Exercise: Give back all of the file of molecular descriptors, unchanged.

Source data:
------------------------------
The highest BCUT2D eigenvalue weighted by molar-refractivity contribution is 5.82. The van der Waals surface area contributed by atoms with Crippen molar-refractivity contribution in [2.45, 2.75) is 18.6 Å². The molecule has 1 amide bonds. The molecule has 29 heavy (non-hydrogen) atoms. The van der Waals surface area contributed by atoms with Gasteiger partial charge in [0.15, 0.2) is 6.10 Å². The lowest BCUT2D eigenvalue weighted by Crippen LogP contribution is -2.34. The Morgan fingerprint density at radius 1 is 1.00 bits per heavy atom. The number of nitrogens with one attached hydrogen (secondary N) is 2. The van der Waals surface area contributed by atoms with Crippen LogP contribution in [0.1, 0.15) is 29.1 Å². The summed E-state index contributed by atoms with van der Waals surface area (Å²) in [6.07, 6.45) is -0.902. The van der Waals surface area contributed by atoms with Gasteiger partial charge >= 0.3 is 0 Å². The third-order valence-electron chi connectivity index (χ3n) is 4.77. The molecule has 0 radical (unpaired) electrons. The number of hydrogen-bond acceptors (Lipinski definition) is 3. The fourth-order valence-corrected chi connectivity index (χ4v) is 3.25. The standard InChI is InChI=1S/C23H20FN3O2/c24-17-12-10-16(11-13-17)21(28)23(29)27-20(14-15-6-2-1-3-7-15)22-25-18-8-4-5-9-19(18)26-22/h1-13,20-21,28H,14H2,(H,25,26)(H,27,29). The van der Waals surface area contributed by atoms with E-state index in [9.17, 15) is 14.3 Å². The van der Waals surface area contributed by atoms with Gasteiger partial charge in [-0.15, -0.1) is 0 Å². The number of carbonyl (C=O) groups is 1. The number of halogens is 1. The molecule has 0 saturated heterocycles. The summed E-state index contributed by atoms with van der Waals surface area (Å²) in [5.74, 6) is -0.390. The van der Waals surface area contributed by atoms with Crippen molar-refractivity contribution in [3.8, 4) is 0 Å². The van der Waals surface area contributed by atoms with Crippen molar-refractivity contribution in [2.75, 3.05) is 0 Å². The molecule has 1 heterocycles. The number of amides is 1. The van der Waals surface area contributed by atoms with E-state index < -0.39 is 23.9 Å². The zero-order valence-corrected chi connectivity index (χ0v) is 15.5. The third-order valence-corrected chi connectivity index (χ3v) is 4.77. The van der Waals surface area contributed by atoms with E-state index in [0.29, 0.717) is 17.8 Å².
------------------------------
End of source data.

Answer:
The highest BCUT2D eigenvalue weighted by molar-refractivity contribution is 5.82. The van der Waals surface area contributed by atoms with Crippen molar-refractivity contribution in [2.45, 2.75) is 18.6 Å². The molecule has 1 amide bonds. The molecule has 29 heavy (non-hydrogen) atoms. The van der Waals surface area contributed by atoms with Gasteiger partial charge in [0.15, 0.2) is 6.10 Å². The lowest BCUT2D eigenvalue weighted by Crippen LogP contribution is -2.34. The Morgan fingerprint density at radius 1 is 1.00 bits per heavy atom. The number of nitrogens with one attached hydrogen (secondary N) is 2. The van der Waals surface area contributed by atoms with Crippen LogP contribution in [0.1, 0.15) is 29.1 Å². The summed E-state index contributed by atoms with van der Waals surface area (Å²) in [6.07, 6.45) is -0.902. The van der Waals surface area contributed by atoms with Gasteiger partial charge >= 0.3 is 0 Å². The third-order valence-electron chi connectivity index (χ3n) is 4.77. The molecule has 0 radical (unpaired) electrons. The number of hydrogen-bond acceptors (Lipinski definition) is 3. The fourth-order valence-corrected chi connectivity index (χ4v) is 3.25. The standard InChI is InChI=1S/C23H20FN3O2/c24-17-12-10-16(11-13-17)21(28)23(29)27-20(14-15-6-2-1-3-7-15)22-25-18-8-4-5-9-19(18)26-22/h1-13,20-21,28H,14H2,(H,25,26)(H,27,29). The van der Waals surface area contributed by atoms with E-state index in [9.17, 15) is 14.3 Å². The van der Waals surface area contributed by atoms with Gasteiger partial charge in [-0.15, -0.1) is 0 Å². The number of carbonyl (C=O) groups is 1. The number of halogens is 1. The molecule has 0 saturated heterocycles. The summed E-state index contributed by atoms with van der Waals surface area (Å²) in [5.74, 6) is -0.390. The van der Waals surface area contributed by atoms with Crippen molar-refractivity contribution in [3.8, 4) is 0 Å². The van der Waals surface area contributed by atoms with Crippen molar-refractivity contribution in [2.75, 3.05) is 0 Å². The molecule has 1 heterocycles. The number of amides is 1. The van der Waals surface area contributed by atoms with E-state index < -0.39 is 23.9 Å². The zero-order valence-corrected chi connectivity index (χ0v) is 15.5. The third-order valence-corrected chi connectivity index (χ3v) is 4.77. The van der Waals surface area contributed by atoms with E-state index in [0.29, 0.717) is 17.8 Å².